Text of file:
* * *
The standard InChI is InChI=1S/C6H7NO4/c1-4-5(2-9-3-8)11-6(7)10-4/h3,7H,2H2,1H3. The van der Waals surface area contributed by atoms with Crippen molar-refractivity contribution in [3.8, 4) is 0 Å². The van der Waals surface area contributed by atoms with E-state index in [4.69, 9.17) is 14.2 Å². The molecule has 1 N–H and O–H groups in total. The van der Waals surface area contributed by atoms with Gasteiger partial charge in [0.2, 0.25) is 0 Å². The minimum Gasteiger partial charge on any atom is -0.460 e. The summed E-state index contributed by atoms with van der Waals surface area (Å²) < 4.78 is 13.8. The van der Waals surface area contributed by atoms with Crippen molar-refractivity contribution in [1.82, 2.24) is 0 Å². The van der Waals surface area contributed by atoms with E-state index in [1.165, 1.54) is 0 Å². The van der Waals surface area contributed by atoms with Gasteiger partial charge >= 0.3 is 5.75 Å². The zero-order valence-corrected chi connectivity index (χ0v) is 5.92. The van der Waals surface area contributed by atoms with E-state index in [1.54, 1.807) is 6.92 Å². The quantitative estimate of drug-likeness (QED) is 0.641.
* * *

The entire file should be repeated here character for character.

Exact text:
The standard InChI is InChI=1S/C6H7NO4/c1-4-5(2-9-3-8)11-6(7)10-4/h3,7H,2H2,1H3. The van der Waals surface area contributed by atoms with Crippen molar-refractivity contribution in [3.8, 4) is 0 Å². The van der Waals surface area contributed by atoms with E-state index in [4.69, 9.17) is 14.2 Å². The molecule has 1 N–H and O–H groups in total. The van der Waals surface area contributed by atoms with Gasteiger partial charge in [0.2, 0.25) is 0 Å². The minimum Gasteiger partial charge on any atom is -0.460 e. The summed E-state index contributed by atoms with van der Waals surface area (Å²) < 4.78 is 13.8. The van der Waals surface area contributed by atoms with Crippen molar-refractivity contribution in [1.82, 2.24) is 0 Å². The van der Waals surface area contributed by atoms with E-state index in [1.165, 1.54) is 0 Å². The van der Waals surface area contributed by atoms with Gasteiger partial charge >= 0.3 is 5.75 Å². The zero-order valence-corrected chi connectivity index (χ0v) is 5.92. The van der Waals surface area contributed by atoms with E-state index in [1.54, 1.807) is 6.92 Å². The quantitative estimate of drug-likeness (QED) is 0.641.